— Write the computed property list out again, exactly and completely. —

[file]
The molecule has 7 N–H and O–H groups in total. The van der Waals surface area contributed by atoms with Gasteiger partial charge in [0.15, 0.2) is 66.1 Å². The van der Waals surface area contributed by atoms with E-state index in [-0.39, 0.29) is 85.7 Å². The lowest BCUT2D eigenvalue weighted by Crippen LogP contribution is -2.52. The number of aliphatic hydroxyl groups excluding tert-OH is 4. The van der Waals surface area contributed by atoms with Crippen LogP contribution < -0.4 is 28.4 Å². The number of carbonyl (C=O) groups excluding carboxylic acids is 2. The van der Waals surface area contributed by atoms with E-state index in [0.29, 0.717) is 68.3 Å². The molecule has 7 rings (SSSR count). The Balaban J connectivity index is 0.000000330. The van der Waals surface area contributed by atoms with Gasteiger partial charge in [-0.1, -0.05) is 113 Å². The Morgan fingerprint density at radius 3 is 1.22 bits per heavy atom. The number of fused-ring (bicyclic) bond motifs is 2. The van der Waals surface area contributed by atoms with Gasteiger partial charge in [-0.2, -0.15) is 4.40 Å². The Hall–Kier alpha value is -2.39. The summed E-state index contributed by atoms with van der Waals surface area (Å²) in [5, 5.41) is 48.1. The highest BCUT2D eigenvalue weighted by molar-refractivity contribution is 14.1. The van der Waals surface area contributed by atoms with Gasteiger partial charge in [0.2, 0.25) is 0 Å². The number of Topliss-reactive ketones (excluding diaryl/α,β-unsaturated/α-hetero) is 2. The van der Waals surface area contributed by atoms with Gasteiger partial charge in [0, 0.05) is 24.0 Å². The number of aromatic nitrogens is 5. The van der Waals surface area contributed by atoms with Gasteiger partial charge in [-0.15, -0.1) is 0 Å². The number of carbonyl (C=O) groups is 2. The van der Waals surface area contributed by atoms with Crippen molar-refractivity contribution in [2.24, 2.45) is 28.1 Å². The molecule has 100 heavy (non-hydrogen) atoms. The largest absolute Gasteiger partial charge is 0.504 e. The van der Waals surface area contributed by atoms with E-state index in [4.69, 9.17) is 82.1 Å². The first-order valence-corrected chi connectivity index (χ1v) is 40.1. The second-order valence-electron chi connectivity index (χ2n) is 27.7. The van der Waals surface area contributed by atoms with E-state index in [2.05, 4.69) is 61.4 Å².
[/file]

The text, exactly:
The molecule has 7 N–H and O–H groups in total. The van der Waals surface area contributed by atoms with Gasteiger partial charge in [0.15, 0.2) is 66.1 Å². The van der Waals surface area contributed by atoms with E-state index in [-0.39, 0.29) is 85.7 Å². The lowest BCUT2D eigenvalue weighted by Crippen LogP contribution is -2.52. The number of aliphatic hydroxyl groups excluding tert-OH is 4. The van der Waals surface area contributed by atoms with Crippen LogP contribution < -0.4 is 28.4 Å². The number of carbonyl (C=O) groups excluding carboxylic acids is 2. The van der Waals surface area contributed by atoms with E-state index in [0.29, 0.717) is 68.3 Å². The molecule has 7 rings (SSSR count). The Balaban J connectivity index is 0.000000330. The van der Waals surface area contributed by atoms with Gasteiger partial charge in [-0.1, -0.05) is 113 Å². The Morgan fingerprint density at radius 3 is 1.22 bits per heavy atom. The number of fused-ring (bicyclic) bond motifs is 2. The van der Waals surface area contributed by atoms with Gasteiger partial charge in [-0.2, -0.15) is 4.40 Å². The Hall–Kier alpha value is -2.39. The summed E-state index contributed by atoms with van der Waals surface area (Å²) in [5, 5.41) is 48.1. The highest BCUT2D eigenvalue weighted by molar-refractivity contribution is 14.1. The van der Waals surface area contributed by atoms with Gasteiger partial charge in [0.2, 0.25) is 0 Å². The number of Topliss-reactive ketones (excluding diaryl/α,β-unsaturated/α-hetero) is 2. The van der Waals surface area contributed by atoms with Gasteiger partial charge in [0, 0.05) is 24.0 Å². The number of aromatic nitrogens is 5. The van der Waals surface area contributed by atoms with Gasteiger partial charge in [-0.15, -0.1) is 0 Å². The number of carbonyl (C=O) groups is 2. The van der Waals surface area contributed by atoms with Crippen molar-refractivity contribution in [2.24, 2.45) is 28.1 Å². The molecule has 100 heavy (non-hydrogen) atoms. The largest absolute Gasteiger partial charge is 0.504 e. The van der Waals surface area contributed by atoms with E-state index in [4.69, 9.17) is 82.1 Å². The first-order valence-corrected chi connectivity index (χ1v) is 40.1. The second-order valence-electron chi connectivity index (χ2n) is 27.7. The van der Waals surface area contributed by atoms with E-state index in [2.05, 4.69) is 61.4 Å².